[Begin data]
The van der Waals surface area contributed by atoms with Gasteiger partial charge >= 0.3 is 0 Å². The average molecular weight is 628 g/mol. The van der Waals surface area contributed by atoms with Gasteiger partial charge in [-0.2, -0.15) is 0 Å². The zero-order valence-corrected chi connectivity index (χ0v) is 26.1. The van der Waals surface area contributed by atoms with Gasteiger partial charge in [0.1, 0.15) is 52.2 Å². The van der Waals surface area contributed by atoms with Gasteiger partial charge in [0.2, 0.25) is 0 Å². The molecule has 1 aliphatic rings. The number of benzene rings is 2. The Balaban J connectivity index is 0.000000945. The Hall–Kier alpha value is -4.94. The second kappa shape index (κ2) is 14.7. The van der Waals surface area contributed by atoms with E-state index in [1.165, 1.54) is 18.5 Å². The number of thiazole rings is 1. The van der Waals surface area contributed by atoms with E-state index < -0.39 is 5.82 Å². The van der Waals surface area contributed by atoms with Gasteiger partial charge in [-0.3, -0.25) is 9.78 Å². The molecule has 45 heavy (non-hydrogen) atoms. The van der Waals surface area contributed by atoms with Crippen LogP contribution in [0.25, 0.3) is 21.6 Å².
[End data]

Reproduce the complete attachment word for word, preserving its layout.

The van der Waals surface area contributed by atoms with Gasteiger partial charge >= 0.3 is 0 Å². The average molecular weight is 628 g/mol. The van der Waals surface area contributed by atoms with Gasteiger partial charge in [-0.2, -0.15) is 0 Å². The zero-order valence-corrected chi connectivity index (χ0v) is 26.1. The van der Waals surface area contributed by atoms with Gasteiger partial charge in [0.1, 0.15) is 52.2 Å². The van der Waals surface area contributed by atoms with Gasteiger partial charge in [0.2, 0.25) is 0 Å². The molecule has 1 aliphatic rings. The number of benzene rings is 2. The Balaban J connectivity index is 0.000000945. The Hall–Kier alpha value is -4.94. The second kappa shape index (κ2) is 14.7. The van der Waals surface area contributed by atoms with E-state index in [1.165, 1.54) is 18.5 Å². The number of thiazole rings is 1. The van der Waals surface area contributed by atoms with E-state index < -0.39 is 5.82 Å². The van der Waals surface area contributed by atoms with Gasteiger partial charge in [-0.3, -0.25) is 9.78 Å². The molecule has 45 heavy (non-hydrogen) atoms. The van der Waals surface area contributed by atoms with Crippen LogP contribution in [0.25, 0.3) is 21.6 Å².